Mar 01, 11
Read in March, 2011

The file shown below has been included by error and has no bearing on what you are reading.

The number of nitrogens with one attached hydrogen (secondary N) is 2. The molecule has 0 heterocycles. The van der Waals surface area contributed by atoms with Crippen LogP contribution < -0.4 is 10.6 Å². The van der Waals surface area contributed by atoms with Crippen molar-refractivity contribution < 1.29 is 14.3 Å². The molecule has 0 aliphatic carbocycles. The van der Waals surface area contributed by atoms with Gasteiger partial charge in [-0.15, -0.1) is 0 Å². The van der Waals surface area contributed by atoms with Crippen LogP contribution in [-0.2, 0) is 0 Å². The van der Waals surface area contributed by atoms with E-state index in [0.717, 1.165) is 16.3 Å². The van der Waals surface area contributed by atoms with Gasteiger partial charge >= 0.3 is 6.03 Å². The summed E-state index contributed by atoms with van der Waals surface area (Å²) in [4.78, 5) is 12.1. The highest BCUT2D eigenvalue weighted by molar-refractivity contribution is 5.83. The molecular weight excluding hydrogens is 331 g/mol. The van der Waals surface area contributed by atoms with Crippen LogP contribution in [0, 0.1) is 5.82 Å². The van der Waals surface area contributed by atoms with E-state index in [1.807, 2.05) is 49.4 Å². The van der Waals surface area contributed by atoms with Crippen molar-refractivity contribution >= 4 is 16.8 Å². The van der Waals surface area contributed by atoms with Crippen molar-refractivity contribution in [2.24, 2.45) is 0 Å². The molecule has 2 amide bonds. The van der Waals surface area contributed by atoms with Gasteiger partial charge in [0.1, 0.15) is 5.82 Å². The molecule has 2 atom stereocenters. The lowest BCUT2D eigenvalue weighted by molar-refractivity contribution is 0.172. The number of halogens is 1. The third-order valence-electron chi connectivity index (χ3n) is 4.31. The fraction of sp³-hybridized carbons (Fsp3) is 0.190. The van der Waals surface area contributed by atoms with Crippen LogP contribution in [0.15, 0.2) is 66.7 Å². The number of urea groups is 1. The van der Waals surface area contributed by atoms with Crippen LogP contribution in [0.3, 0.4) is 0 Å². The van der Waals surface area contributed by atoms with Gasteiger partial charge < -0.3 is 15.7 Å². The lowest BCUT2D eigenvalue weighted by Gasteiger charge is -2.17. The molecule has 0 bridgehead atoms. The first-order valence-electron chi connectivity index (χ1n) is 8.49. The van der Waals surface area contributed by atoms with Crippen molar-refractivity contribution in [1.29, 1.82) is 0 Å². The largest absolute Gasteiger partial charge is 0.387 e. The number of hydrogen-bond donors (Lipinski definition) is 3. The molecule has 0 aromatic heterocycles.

This is Tolstoy's last novel. It is definitely written as his 'moral statement'--his Bible, really. Tolstoy demonstrates the injustices and hypocrisy with many of man's institutions. He criticizes religion, prisons, education, etc. The novel starts with a very interesting dilemma. The heroin of the story is a prostitute who is being tried for a crime she did not commit. One of the jurors happens to recognize the prostitute as the sweet servant girl, who many years earlier had worked for his family. He does some investigating and realizes that he was the source of her 'down fall' (he impregnated her when she was very young and her life went down hill from there). So the novel shows the turmoil that this knowledge causes him and his eventual 'resurrection'. Tolstoy is great when it comes to showing moral dilemmas. I guess my criticism of this book really would be that the moral philosophizing was clearly more important than telling a great story....I want both! By the end I was sick and tired of hearing about prisons, but it did contain a few really great passages.